The body cavity was opened and internal organs were removed for subsequent endoparasite examination under the stereo microscope. Fish fillets were examined with translucent light under the stereo microscope. All detected parasites were cleaned from host tissue and collected in 70% ethanol. Selected specimens were transferred into glycerin on microscopic slides following Riemann . Parasites were identified according to keys and original descriptions. After identification, the parasite specimens were deposited at LIPI, Science Centre, Jakarta-Bogor, Indonesia (Accession numbers: 45, 173–181, 542, 1482–1484).
Processing of Parasitological Data
Parasitological parameters prevalence (P), intensity (I), mean intensity (mI) and mean abundance (mA) followed Bush et al. . The Shannon–Wiener diversity index  and Pielou index of evenness  were used to estimate the diversity of the metazoan parasite fauna, as well as the Berger–Parker index of dominance . These indices were calculated for ecto- and endoparasites pooled, and endoparasites exclusively [22, 25, 26]. Ecto- to endoparasite ratio was calculated following Rückert et al. .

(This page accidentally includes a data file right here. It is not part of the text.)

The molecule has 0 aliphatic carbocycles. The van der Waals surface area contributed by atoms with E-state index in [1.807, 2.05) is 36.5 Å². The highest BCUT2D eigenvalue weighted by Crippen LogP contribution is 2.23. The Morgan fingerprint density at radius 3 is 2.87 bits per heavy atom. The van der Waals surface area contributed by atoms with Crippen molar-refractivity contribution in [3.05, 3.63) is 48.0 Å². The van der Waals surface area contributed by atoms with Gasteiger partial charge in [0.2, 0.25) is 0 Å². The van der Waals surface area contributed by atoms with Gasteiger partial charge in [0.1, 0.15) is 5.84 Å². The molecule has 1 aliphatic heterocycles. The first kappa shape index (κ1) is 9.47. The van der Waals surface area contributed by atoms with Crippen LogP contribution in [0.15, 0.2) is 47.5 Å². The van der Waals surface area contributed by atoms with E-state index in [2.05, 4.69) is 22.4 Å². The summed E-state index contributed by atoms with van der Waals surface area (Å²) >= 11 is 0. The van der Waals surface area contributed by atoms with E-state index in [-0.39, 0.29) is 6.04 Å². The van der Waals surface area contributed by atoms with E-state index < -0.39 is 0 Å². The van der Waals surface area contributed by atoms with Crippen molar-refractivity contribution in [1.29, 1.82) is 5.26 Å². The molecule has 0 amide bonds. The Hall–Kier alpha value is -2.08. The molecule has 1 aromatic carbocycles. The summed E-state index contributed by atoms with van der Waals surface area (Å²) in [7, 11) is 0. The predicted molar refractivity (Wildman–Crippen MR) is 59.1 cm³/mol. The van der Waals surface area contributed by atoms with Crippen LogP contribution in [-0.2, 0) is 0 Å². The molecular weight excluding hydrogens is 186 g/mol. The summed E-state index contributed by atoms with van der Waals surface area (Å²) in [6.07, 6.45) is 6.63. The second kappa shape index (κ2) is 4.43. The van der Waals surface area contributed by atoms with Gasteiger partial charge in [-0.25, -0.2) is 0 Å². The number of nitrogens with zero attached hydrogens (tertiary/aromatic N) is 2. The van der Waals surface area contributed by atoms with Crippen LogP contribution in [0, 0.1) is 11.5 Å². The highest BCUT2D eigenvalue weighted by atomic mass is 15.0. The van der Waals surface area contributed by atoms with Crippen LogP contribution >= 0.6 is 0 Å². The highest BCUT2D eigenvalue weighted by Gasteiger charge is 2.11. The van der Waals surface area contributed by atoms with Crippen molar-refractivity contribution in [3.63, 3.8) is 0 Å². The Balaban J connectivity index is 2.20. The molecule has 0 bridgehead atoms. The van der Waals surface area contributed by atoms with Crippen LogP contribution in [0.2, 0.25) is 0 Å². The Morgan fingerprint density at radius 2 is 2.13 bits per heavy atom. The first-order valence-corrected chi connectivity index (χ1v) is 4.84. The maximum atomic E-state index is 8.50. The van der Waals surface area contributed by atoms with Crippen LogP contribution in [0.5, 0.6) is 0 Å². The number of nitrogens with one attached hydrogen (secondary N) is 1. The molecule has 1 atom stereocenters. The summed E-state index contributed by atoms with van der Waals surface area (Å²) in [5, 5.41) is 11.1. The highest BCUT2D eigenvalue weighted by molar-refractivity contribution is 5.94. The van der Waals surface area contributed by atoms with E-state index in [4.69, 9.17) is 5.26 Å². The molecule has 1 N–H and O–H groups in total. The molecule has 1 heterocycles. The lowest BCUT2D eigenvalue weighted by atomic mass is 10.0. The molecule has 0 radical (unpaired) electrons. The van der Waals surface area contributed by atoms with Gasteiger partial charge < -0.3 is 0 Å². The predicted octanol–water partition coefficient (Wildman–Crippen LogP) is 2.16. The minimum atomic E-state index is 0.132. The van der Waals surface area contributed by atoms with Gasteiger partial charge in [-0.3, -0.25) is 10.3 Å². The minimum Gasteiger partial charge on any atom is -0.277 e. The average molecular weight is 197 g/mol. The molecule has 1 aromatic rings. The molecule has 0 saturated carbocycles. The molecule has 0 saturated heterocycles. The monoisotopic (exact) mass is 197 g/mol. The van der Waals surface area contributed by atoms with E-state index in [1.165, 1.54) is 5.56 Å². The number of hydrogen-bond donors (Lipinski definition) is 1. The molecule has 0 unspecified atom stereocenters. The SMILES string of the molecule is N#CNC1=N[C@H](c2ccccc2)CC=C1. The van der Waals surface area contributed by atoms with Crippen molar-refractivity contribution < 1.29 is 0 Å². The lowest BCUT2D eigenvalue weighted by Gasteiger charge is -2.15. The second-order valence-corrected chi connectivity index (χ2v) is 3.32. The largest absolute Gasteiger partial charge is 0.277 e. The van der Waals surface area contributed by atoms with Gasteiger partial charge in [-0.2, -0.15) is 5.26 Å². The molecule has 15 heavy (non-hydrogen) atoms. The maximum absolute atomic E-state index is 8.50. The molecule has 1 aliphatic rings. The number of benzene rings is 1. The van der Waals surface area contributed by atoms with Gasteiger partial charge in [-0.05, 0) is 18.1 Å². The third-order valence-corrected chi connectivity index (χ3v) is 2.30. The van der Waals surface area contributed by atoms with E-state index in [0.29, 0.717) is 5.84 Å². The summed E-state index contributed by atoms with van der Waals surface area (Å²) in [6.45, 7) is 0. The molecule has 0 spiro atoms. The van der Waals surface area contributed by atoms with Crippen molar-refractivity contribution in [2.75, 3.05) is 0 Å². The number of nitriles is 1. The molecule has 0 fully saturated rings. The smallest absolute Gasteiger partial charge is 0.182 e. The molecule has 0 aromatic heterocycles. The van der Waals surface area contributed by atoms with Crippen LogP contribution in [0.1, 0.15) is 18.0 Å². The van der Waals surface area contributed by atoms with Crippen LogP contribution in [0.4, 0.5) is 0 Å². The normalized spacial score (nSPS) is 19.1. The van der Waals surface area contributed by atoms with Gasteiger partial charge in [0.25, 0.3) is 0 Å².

All data, including the raw data by Neubert et al. , were analyzed using PRIMER software (version 7.0) to compare the parasite fauna of E. ongus sampled in this study in the Thousand Islands and sampled by Neubert et al.  in Karimunjawa. A total of 65 fish were compared and a similarity matrix was calculated by applying a Bray–Curtis similarity measure. The data for the Bray–Curtis index were transformed (fourth root = √√) prior to analysis. Fish without parasites were omitted from the analysis. A multivariant scaling plot (MDS) was used to display the relation between samples based on similarity matrices. The analysis of similarities (ANOSIM) was used to calculate the level of significance between both data sets. The differences between or within the data groups were given by the R value that ranged from − 1 to 1. An R value of 0 indicated no differences. A value of − 1 meant that the identical data point was located outside of the group, whereas with an R value of + 1 they were located within the group. The significance level was stated to p < 0.05. To identify which parasite taxa were responsible for the differences between the examined groups, SIMPER was applied. Additionally, a one-way ANOVA with Student’s T test (SigmaPlot Version 11.0) was conducted to determine statistical differences in size of the fish between Karimunjawa  and the Thousand Islands.